-An identification of the different reasons why people communicate
People communicate to make new relationships. In children and young people’s care settings, these relationships may be with parents, carers, children or colleagues. Positive verbal and non- verbal communication skills, such as being friendly, smiling and shaking hands when greeting the person, are needed to make a good first impression in a relationship.
Early years practitioners develop relationships with children and young people, their parents or carers and colleagues by maintaining a friendly and supportive approach, and by being interested in what other people are doing and feeling. This enables service users to feel comfortable and secure, and that they can trust and rely on professionals.
Obtaining and sharing information
Early years practitioners may need to obtain and share information about children and young people with colleagues and other professionals to ensure the team is fully informed. A practitioner may also need to communicate with a child, young person or family member about the care and support they receive, or about the kinds of services and facilities that are available in a care setting. expressing thoughts and ideas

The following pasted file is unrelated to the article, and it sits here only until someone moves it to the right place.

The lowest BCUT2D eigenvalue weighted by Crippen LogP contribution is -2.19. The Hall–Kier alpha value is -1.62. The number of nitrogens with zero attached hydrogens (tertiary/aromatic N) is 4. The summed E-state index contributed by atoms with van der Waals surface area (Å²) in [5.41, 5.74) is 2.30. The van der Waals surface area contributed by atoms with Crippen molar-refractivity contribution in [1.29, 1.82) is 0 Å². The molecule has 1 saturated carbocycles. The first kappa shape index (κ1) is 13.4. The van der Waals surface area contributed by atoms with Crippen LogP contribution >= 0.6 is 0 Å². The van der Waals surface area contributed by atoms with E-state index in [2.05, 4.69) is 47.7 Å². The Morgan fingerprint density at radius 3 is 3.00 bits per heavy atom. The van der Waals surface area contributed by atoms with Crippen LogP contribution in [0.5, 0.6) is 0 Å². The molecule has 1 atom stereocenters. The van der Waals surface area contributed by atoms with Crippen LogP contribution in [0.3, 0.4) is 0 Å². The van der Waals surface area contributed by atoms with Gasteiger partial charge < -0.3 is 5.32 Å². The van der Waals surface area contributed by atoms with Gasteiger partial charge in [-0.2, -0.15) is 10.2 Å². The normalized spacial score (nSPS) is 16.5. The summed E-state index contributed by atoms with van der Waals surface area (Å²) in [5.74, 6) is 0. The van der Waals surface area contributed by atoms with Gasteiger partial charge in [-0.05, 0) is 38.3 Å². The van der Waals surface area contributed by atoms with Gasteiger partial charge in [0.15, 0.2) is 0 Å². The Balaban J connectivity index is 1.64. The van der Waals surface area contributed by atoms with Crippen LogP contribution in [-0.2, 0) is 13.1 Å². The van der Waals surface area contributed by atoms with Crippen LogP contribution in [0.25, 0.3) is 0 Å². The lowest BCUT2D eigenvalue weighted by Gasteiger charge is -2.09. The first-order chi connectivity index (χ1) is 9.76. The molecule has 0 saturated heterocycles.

An early years practitioner may need to share their thoughts about care issues or about aspects of practice with colleagues. Effective communication skills are also needed to encourage children and young people to talk about what they have learnt, say what they think or to express themselves imaginatively.
Giving and receiving support
Children and young people often seek reassurance from practitioners as a way of developing their self-confidence. In response, practitioners use praise and touch, and give time and attention as a way of rewarding a child or young person’s efforts and